Prevea Health

Neurointerventional surgery


Neurointerventional surgery utilizes state-of-the-art imaging technologies and a minimally-invasive approach to treat specific head, neck, spine and brain disorders. Stroke and brain aneurysms are often the most recognized – or well-known – disorders treated by neurointerventional physicians. Prevea has highly-trained neurointerventional surgery experts who are skilled in treating a wide variety of conditions.
We see patients at HSHS St. Vincent Hospital in Green Bay – a Comprehensive Stroke Center and a leader in stroke care.


Treatment of

  • Aneurysms
  • Epistaxis/nose bleed
  • Stroke in adults and children


Key services

  • Cervical and intracranial angioplasty stent
  • Diagnostic cerebral and spinal angiography
  • Kyphoplasty
  • Mechanical thrombectomy
  • Treatment of ruptured and unruptured aneurysms with the latest technology
  • Tumor embolization
  • Vertebroplasty

Stroke signs and symptoms 

A stroke is an interruption in the blood flow to our brain from either a clot or a break in the blood vessel. It is critical for someone who is experiencing signs or symptoms of a stroke to be transported to the hospital by trained medical personnel immediately. Early recognition is key, and a stroke is a medical emergency.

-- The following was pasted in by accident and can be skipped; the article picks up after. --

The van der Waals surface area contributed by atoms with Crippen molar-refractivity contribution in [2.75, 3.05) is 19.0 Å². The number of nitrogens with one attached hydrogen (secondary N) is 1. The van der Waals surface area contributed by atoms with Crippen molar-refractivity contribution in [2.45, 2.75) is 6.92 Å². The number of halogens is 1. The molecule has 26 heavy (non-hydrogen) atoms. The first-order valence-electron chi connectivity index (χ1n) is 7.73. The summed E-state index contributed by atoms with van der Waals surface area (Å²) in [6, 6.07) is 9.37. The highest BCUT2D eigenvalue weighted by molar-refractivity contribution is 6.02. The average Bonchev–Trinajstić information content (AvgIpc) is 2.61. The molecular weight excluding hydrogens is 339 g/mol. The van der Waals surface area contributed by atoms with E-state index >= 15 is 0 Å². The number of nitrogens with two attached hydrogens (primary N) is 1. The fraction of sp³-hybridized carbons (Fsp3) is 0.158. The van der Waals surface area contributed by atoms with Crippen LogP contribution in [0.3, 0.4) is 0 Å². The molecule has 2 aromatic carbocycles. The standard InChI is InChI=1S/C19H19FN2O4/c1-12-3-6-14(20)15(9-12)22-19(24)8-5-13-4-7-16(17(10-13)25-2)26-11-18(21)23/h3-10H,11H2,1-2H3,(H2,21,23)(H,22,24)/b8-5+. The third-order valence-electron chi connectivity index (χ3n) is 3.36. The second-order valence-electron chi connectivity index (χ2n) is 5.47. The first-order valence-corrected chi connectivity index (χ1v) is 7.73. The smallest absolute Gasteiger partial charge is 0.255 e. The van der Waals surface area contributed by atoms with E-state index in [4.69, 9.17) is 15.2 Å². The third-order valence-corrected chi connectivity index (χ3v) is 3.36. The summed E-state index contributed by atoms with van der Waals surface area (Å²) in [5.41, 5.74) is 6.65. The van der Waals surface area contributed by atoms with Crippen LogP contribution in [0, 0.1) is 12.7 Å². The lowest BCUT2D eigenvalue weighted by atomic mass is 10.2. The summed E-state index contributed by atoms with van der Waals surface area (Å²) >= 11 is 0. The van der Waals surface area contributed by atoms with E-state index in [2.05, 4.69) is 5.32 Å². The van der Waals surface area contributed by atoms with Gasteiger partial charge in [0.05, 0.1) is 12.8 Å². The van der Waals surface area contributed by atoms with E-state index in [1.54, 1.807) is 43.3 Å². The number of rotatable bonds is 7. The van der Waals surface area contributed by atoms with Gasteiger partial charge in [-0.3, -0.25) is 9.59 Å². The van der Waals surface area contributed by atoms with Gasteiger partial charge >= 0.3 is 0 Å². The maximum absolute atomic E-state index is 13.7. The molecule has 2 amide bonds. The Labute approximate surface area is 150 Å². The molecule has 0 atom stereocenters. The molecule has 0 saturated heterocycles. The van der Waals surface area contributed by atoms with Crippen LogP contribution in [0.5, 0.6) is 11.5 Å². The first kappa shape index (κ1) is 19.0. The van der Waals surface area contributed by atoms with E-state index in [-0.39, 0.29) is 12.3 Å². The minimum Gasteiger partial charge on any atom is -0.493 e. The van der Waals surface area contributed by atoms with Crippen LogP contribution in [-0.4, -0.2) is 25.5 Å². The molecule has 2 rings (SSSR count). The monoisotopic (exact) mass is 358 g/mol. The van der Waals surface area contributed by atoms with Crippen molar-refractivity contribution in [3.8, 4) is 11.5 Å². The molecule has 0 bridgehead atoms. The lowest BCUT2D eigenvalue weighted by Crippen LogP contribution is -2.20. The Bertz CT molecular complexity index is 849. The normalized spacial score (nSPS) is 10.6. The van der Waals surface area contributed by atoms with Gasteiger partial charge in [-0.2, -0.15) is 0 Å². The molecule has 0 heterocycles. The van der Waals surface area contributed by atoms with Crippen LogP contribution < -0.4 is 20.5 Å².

Use the BE-FAST acronym to remember stroke warning signs. If you notice or experience any of these signs or symptoms, don’t take chances. Call 911 immediately.
Be Fast - Stroke Awareness

B  - Balance difficulty: Sudden loss of balance or coordination, weakness or dizziness
E  - Eye changes: Sudden onset of vision changes in one or both eyes
F  - Face drooping: Sudden onset of facial drooping, usually on one side
A  - Arm weakness: Sudden weakness or numbness in the arm, leg or face, usually on one side of the body
S  - Slurred speech: Sudden onset of trouble speaking or difficulty in understanding speech
T  - Terrible headache: Sudden onset on severe headache with no known cause

Stroke risk factors

Stroke risk factors such as age, genetics, gender and race cannot be controlled. However, there are several risk factors that you can control. If your health care provider has already identified that you have any of these risk factors, it is very important to create a plan to help reduce your risk of stroke.
  • Smoking
  • High blood pressure (hypertension)
  • Alcohol consumption and illegal drug use
  • Stress
  • Diabetes
  • Obesity
  • Transient ischemic attack (TIA)
  • Inactivity
  • Unhealthy diet
  • Abnormal cholesterol
  • Atrial fibrillation
  • Carotid artery disease
  • Peripheral vascular disease